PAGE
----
DDT resistance, epistasis and male fitness in flies

J Evol Biol. 2011 Jun;24(6):1351-62. doi: 10.1111/j.1420-9101.2011.02271.x. Epub 2011 Apr 20.


In Drosophila melanogaster, the DDT resistance allele (DDT-R) is beneficial in the presence of DDT. Interestingly, DDT-R also elevates female fitness in the absence of DDT and existed in populations before DDT use. However, DDT-R did not spread regardless of DDT-independent selective advantages in females. We ask whether sexual antagonism could explain why DDT-R did not spread before pesticide use. We tested pre- and post-copulatory male fitness correlates in two genetic backgrounds into which we backcrossed the DDT-R allele. We found costs to DDT-R that depended on the genetic background in which DDT-R was found and documented strong epistasis between genetic background and DDT-R that influenced male size. Although it remains unclear whether DDT-R is generally sexually antagonistic, or whether the fitness costs noted would be sufficient to retard the spread of DDT-R in the absence of DDT, general fitness advantages to DDT-R in the absence of DDT may be unlikely.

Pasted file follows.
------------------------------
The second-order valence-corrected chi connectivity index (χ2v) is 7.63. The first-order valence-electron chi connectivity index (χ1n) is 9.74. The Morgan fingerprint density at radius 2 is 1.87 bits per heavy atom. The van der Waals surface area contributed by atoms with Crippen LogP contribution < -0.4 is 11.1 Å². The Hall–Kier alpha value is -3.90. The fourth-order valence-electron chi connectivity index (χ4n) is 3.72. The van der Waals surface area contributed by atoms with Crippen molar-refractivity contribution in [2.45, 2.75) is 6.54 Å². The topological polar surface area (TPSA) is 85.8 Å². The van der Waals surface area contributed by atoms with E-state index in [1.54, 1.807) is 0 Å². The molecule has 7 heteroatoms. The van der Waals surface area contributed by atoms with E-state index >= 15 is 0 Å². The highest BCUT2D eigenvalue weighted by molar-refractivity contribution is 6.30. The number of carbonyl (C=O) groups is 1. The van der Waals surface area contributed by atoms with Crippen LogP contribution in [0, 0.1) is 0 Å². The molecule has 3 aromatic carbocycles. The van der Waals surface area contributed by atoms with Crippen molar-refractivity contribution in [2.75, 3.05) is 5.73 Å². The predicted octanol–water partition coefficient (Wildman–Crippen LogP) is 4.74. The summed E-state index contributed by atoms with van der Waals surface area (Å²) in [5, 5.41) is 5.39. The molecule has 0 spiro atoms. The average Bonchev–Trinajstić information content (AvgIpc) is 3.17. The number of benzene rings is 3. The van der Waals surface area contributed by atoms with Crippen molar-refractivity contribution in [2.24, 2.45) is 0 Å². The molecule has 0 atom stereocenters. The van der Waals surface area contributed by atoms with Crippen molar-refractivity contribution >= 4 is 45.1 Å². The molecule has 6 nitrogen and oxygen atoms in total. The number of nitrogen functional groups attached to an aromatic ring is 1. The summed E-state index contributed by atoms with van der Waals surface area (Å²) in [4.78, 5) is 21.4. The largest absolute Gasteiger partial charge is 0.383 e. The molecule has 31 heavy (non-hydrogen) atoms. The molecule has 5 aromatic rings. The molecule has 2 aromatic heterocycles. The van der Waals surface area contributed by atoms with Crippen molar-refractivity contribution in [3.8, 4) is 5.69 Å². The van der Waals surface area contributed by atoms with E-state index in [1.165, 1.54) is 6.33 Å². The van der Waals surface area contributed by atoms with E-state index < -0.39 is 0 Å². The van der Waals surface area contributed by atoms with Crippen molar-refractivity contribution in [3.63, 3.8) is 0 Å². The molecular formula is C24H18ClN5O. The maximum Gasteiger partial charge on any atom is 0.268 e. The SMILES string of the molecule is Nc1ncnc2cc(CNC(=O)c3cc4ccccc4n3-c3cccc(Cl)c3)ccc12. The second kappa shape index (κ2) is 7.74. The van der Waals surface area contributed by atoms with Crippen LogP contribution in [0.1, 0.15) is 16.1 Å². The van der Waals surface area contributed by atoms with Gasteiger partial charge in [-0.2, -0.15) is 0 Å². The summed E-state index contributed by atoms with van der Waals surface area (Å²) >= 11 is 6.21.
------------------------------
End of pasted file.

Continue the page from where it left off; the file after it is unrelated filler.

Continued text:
Publication types

  • Research Support, Non-U.S. Gov't

MeSH terms

  • Alleles
  • Animals
  • Body Size / genetics
  • DDT*
  • Drosophila melanogaster / anatomy & histology
  • Drosophila melanogaster / drug effects
  • Drosophila melanogaster / genetics*
  • Epistasis, Genetic*
  • Female
  • Insecticide Resistance / genetics*
  • Insecticides*
  • Male
  • Mating Preference, Animal*
  • Spermatozoa / physiology


  • Insecticides
  • DDT